Day 3 – Galleries, books, and bikes
Woke up slightly earlier today to allow more time for a proper breakfast. Of course, I had to try Berlin’s take on a full English but not before stopping off at one of those automatic photo machines to get some cute prints for us to keep.
Alice went off to work and I caught the train to Ostbahnhof, home to the East Side Gallery. The East Side Gallery is an international memorial for freedom – a 1316m section of the Berlin Wall featuring 105 paintings by artists from all over the world. I spent quite a bit of time here walking the length trying to take in every aspect and trying to stay out of other tourist’s photographs.
The weather was good, it was clear and warm, and, after walking the length of the wall, I was thirsty. I had two objectives: find a bottle of water and disappoint a local.
I was going to catch the train back into the main part of the city to tick Bebelplatz off my tourist checklist so I found a bottle of water at the station. Germany has a really interesting system called pfand which is essentially a deposit for bottles and cans. If a bottle is marked as being 2 Euros it will actually cost 2.25. The 25 cents can then be collected back when the bottle is recycled. However, what most people do is simply leave bottles and cans on the street for homeless people to pick up so they can earn a few euros a day for a meal.
So when I forgot about this system and deposited my bottle into a regular bin, I was gasped at by a local who grabbed it out of my hand. Upon completing my second objective it was onwards to Bebelplatz.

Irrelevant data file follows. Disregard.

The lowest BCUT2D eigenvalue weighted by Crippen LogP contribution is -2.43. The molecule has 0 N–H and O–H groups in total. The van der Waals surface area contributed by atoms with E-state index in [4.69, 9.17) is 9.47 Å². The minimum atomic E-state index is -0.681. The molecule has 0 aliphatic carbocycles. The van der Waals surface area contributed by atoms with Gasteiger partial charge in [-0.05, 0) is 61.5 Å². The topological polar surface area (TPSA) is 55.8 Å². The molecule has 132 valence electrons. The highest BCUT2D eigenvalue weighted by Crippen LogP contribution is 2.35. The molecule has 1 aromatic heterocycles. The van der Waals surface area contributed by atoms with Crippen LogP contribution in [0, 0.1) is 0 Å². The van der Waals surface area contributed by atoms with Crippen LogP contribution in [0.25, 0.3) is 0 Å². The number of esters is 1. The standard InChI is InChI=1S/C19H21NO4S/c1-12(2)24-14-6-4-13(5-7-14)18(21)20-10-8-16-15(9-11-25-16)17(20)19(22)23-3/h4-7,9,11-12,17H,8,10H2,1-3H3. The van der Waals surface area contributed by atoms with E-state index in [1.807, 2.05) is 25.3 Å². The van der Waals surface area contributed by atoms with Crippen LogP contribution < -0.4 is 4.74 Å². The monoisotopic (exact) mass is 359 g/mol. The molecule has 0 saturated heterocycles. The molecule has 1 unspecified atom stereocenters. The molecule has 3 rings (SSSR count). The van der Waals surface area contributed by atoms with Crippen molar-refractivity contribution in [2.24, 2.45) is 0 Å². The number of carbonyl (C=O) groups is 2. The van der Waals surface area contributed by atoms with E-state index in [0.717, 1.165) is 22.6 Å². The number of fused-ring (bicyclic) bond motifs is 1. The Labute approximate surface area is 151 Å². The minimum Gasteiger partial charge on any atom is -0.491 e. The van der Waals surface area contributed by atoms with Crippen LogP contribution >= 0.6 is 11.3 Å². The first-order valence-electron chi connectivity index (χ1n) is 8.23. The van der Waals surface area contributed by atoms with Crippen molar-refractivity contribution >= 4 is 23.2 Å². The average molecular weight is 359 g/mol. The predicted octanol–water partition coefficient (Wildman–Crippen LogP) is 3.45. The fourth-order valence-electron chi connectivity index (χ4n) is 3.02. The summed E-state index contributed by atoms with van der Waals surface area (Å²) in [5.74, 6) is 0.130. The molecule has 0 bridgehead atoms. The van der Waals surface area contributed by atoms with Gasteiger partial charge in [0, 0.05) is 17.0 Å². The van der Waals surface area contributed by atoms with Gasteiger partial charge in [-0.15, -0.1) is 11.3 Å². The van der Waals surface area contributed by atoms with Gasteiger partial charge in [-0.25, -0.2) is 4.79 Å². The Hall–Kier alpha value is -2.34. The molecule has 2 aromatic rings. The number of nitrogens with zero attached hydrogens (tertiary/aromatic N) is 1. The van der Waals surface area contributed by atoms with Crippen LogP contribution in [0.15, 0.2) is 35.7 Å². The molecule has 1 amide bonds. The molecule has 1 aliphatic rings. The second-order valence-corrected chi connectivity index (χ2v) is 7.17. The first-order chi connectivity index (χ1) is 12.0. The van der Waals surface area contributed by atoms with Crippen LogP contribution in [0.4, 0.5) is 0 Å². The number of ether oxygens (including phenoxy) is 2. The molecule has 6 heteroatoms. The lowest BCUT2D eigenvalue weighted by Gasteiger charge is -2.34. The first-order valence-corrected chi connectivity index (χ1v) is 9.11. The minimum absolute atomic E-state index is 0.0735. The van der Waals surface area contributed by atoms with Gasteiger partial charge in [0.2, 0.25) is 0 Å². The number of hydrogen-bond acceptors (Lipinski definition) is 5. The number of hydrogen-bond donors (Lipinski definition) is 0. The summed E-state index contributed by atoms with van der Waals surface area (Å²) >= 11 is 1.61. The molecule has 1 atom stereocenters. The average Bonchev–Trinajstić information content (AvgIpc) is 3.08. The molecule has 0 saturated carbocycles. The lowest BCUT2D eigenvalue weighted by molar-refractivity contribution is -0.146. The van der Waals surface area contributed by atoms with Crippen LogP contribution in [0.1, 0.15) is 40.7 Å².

Bebelplatz is a large public square flanked by some buildings of the Humboldt University including the library. It was here in 1933 one of the infamous Nazi book burning ceremonies took place initiated and hosted by the nationalist German Student Association using the contents of said library. The books targeted for burning were those viewed as being subversive or as representing ideologies opposed to Nazism. These included books written by Jewish, pacifist, religious, classical liberal, anarchist, socialist, and communist authors, among others.
The memorial that is there now gives a view of empty bookcases with enough space to hold the 20,000 or so books that were burnt here.
On a plaque reads the line “That was only a prelude; where they burn books, they will in the end also burn people” from a play called Almansor.
Across the street, outside the university, books are sold by street merchants 365 days a year and students of the university hold their own book sale each year on the anniversary.
I had a brief rest on a bench nearby and did something I would never normally do. I decided to make a friend. His name was 14339 and, after working out payment, we were soulmates. Bound together for life as brothers, cruising around the city in style.
We had the best time together zooming around! He introduced me to the city on two wheels so I thought it was only fair I introduced him to some of the best and well-known coffee in Europe.
Customers are provided with taste cards
The Barn upholds a strong reputation of being a fantastic roaster, providing specialty coffee to cafes all across Europe. Naturally, I had to stop by. There are three cafes in Berlin but I headed to the roastery, a large space with the roaster at the back, an L shaped bar sporting espresso and manual brew, and seating all along the windows and outside.
In the centre is a table or two as well as a selection of the coffees they sell. Two espressos are available, four filters, and flights of multiple brewing options. I asked for a filter and was talked through the options available. There are stools at the bar if you’d like to watch the brewing but I elected for a seat by the window with a sign saying ‘no laptops’.